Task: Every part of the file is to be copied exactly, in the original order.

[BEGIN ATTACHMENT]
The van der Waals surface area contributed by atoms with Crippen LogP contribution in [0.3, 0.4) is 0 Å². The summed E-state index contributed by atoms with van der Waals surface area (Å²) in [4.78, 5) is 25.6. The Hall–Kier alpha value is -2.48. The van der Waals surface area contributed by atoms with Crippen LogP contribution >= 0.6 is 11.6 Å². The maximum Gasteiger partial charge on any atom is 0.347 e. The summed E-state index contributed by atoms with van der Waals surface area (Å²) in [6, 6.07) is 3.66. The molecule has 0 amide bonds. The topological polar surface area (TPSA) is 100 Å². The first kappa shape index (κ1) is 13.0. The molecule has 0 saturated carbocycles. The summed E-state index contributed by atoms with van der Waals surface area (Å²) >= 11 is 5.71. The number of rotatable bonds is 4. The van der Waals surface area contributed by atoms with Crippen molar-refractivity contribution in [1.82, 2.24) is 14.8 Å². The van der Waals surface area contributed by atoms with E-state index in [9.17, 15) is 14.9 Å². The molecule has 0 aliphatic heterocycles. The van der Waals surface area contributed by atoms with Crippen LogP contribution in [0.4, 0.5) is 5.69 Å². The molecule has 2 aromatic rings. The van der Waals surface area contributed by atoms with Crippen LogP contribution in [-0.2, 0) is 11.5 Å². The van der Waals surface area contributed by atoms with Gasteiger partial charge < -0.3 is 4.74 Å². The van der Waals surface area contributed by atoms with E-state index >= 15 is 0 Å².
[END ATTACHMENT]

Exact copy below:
The van der Waals surface area contributed by atoms with Crippen LogP contribution in [0.3, 0.4) is 0 Å². The summed E-state index contributed by atoms with van der Waals surface area (Å²) in [4.78, 5) is 25.6. The Hall–Kier alpha value is -2.48. The van der Waals surface area contributed by atoms with Crippen LogP contribution >= 0.6 is 11.6 Å². The maximum Gasteiger partial charge on any atom is 0.347 e. The summed E-state index contributed by atoms with van der Waals surface area (Å²) in [6, 6.07) is 3.66. The molecule has 0 amide bonds. The topological polar surface area (TPSA) is 100 Å². The first kappa shape index (κ1) is 13.0. The molecule has 0 saturated carbocycles. The summed E-state index contributed by atoms with van der Waals surface area (Å²) >= 11 is 5.71. The number of rotatable bonds is 4. The van der Waals surface area contributed by atoms with Crippen molar-refractivity contribution in [1.82, 2.24) is 14.8 Å². The van der Waals surface area contributed by atoms with E-state index in [9.17, 15) is 14.9 Å². The molecule has 0 aliphatic heterocycles. The van der Waals surface area contributed by atoms with Crippen LogP contribution in [0.4, 0.5) is 5.69 Å². The molecule has 2 aromatic rings. The van der Waals surface area contributed by atoms with Crippen LogP contribution in [-0.2, 0) is 11.5 Å². The van der Waals surface area contributed by atoms with Gasteiger partial charge < -0.3 is 4.74 Å². The van der Waals surface area contributed by atoms with E-state index >= 15 is 0 Å².